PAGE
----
Patient engagement has been a hot topic in clinical research in recent years, and it looks like regulators may finally be catching up. Or trying to.
The EMA and the FDA have launched a new working group, also called a cluster, to focus on patient engagement. The group had its first meeting late last month. According to the EMA, the cluster will provide a forum to share experiences and best practices on the way the two agencies involve patients in development, evaluation and post-authorization activities related to medicine. Those who focus on recruitment and engagement in the private sector are heartened by this move.
“Any time the importance of patient engagement is raised to this level of collaboration, it is extremely useful,” said Aaron Fleishman, who heads up the partner and market expansion group of BBK Worldwide, a large recruitment firm.
Pete Chan, chief innovation advocate for Tudor Reilly, a healthcare communications company in the U.K., has found that many companies are confused and lack direction to utilize patient engagement. He believes this new cluster would be a benefit for all in the industry, and clear up much of that confusion.
“At the moment, without clear and unambiguous guidance, companies have to find their own way,” Chan said. “They’re the forward-thinking and innovative companies, whereas those that are conservative and risk-averse are left waiting on the sidelines. The result is that, even though patient-centricity has become a real industry buzzword, a lot of the pharma initiatives we see are modest at best.”
Patient involvement has now become a priority for both agencies, said the EMA in a release.
“It is important to engage to be able to fully understand [patients’] needs and priorities, and make their voices heard during the course of a medicine’s lifecycle,” said Guido Rasi, EMA executive director. “Many of the challenges and benefits of working with patients are similar for both regulators.”
The increased interaction through the new cluster will allow the EMA and the FDA to share information on engaging and involving patients, while also prioritizing a scale up of future patient engagement. Areas of discussion will include the processes for selecting and preparing patients to take part in the agencies’ activities, how to ensure that patients are independent and representative and how to report on the impact of patient involvement.
Other currently existing EMA/FDA clusters are working on issues related to biosimilars, medicines to treat cancer, orphan medicines, medicines for children and pharmacovigilance, among other topics.
The new cluster is expected to meet three to four times a year via teleconference and will be chaired jointly by the FDA and the EMA. The creation of this cluster is the latest step in the EMA’s and the FDA’s wider approach to expand and reinforce international collaboration.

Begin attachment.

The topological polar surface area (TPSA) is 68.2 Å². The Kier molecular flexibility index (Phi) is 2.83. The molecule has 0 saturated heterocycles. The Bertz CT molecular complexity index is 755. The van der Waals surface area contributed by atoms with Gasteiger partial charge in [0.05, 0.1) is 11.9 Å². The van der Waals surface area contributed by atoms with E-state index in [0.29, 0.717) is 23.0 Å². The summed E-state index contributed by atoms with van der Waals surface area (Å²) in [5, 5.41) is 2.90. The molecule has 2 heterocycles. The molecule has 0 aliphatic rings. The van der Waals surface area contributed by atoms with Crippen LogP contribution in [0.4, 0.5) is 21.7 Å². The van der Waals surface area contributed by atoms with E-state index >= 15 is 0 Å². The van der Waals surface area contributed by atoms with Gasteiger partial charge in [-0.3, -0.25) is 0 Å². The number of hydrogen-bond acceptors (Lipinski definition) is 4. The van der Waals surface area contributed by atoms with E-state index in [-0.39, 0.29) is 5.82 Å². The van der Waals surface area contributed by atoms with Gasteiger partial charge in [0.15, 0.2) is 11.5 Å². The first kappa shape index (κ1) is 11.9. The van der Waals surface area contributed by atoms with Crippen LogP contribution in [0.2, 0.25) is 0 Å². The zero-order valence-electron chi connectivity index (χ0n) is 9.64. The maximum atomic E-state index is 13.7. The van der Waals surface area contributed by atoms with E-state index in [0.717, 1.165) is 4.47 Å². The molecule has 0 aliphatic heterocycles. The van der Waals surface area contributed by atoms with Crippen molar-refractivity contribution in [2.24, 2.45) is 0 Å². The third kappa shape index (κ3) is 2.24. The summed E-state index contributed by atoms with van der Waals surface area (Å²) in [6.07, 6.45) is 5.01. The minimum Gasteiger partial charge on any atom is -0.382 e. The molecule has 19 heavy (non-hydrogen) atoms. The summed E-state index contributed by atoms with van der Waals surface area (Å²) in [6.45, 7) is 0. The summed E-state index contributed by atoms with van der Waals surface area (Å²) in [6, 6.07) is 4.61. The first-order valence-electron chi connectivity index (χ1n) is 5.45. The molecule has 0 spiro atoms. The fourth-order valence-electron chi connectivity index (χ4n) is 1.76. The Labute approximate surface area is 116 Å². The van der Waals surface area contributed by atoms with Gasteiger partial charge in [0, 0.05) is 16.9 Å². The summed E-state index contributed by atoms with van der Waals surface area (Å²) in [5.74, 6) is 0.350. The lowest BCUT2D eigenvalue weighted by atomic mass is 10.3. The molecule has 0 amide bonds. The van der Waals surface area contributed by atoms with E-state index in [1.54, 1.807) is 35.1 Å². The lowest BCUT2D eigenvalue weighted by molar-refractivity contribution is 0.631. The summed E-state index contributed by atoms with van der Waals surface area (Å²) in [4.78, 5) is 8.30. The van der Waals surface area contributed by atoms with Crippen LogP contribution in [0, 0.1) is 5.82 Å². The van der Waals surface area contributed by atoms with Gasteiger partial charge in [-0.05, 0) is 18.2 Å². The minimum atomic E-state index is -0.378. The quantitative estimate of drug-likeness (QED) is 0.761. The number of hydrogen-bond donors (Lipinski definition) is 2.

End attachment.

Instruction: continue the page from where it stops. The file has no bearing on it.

“Patient input is growing in strategic importance because companies are realizing that clinical trials have traditionally centered on what regulators, rather than patients, consider important—with many potentially promising new drugs failing as a direct result,” Chan said.
Said Fleishman, giving patients information on the study in which they participated is an exciting area in patient engagement, and one that will surely benefit from this collaboration.
“Providing patients with post-study data is one of the newest forms of patient engagement available,” he said. “There are different regulations on how these tools can be used on a per country basis. A collaboration between both entities could lead to one set of regulations and higher adoption rates in global clinical studies.”
Will the cluster be a game changer for patient engagement? It’s hard to say. But those in the field are hopeful.
Fleishman said, “Will it change the industry’s slow adoption of newer, more patient-centric approaches? That I’m not sure about. But certainly this is a strong example of a trend that, at some point, will be the new standard—clinical research design and implementation with the patient at the epicenter.”
Success of the cluster will really depend on strong leadership within both agencies, but their decision to create this cluster gives us reason to be hopeful, said Chan.
“It’s come at just the right time for a couple of reasons,” Chan said. “First, developers of drugs recognize the need for change, and second, most patients now have ready access to health information online, meaning they’re better informed than they ever have been in the past—and as a result, increasingly qualified to have their voices heard.”
This article was reprinted from Volume 20, Issue 26, of CWWeekly, a leading clinical research industry newsletter providing expanded analysis on breaking news, study leads, trial results and more. Subscribe »